Women wanting fertility take a hit (lower their chances of fertility) with even one pound weight loss. I think the book suggests that for most of history there was no way to overeat long term. As there just was not that much food around to eat.

Here is an odd personal story. I have an Uncle that was in charge of running an island north of Australia. They would get food delivered for all the islanders once a month. He would take his share then let the islanders take the rest, which they totally consumed on the spot over the next few days. He said they just plumped up and then they’d not eat again till next month. This was in 1971-1972 he was there. The point is, there were no refrigerators and still aren’t in many parts of the world. You needed to eat it before it went bad. I think the ability of people to gain weight was/is a survival mechanism.

Eating de-fibred foods is bad. As the sugar hits you faster and your body has to release hormones to counteract that. Generally de-fibred foods eg an apple vs apple fruit leather. There is a lot more sugar and more fructose sugar in the fruit leather than the actual apple. The fiber slows down how fast the sugar hits your blood. Without it there is a lot more hormones released.

Eg eat the fruit roll. Your pancreas pushes out insulin. But how much? The rise in sugar is fast, so the pancreas figures it’s a lot and pushes out a lot of insulin. But it’s just the concentrated nature of the fruit roll. So there is too much insulin and your blood sugar levels crash. Causing hunger and you eat and it can yo-yo quite a bit.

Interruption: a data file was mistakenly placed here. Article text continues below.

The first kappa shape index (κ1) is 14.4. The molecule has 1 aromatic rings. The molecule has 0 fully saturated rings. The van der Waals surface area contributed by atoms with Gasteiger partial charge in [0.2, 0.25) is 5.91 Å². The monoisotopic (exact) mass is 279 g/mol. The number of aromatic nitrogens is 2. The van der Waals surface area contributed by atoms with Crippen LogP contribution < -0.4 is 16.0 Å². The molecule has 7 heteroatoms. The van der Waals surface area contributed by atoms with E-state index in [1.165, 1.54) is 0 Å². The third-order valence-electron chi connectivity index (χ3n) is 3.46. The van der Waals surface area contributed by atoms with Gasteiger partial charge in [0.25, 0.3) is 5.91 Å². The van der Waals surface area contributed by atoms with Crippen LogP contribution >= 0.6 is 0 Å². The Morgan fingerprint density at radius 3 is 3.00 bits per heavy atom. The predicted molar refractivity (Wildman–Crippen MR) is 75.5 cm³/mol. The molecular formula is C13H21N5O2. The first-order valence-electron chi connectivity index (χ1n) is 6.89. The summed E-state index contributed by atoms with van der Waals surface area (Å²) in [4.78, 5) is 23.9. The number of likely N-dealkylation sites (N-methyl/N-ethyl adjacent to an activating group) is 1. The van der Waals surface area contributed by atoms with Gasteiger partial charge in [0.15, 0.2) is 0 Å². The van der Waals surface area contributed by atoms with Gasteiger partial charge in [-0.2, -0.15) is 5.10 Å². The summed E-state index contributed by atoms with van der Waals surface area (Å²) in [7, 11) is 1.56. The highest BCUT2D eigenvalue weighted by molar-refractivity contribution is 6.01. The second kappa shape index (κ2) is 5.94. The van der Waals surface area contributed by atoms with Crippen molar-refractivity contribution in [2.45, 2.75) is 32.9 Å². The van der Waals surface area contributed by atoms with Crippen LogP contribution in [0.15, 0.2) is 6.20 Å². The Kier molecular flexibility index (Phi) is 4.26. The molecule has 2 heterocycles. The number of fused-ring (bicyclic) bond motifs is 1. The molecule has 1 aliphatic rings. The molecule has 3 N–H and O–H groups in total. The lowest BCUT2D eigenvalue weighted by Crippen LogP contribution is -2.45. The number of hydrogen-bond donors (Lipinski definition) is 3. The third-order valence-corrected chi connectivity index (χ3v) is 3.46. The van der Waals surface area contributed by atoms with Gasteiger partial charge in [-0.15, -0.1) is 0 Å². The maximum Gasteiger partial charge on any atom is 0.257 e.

Historically most fruits were as sweet as a carrot! But with selective growing they are vastly sweeter. I remember as a kid eating blueberries with cream and a teaspoon of sugar on top as the berries were so bitter. Not anymore, they are super sweet.

In the book several examples of eating too much sweet to fast, with too little fibre, fat or protein. The liver can get jammed up with the sugar and insulin and it dumps it back into the arteries, which gets more insulin and it jams into fat cells. Which congest the body and the liver.

Fat mass and obesity associated (FTO) was the first gene found to be associated with obesity in three independent genome-wide association studies. It has been shown, that presence of one mutant allele of rs9939609 (gene FTO) and rs4994 (gene ADRB3) leads to statistically significant association with obesity.

His comment to the FTO genetic disposed obesity gene is, people have always had it. Why obesity now? Cultural evolution/environmental factors, ie how and what we eat and what we are doing to food.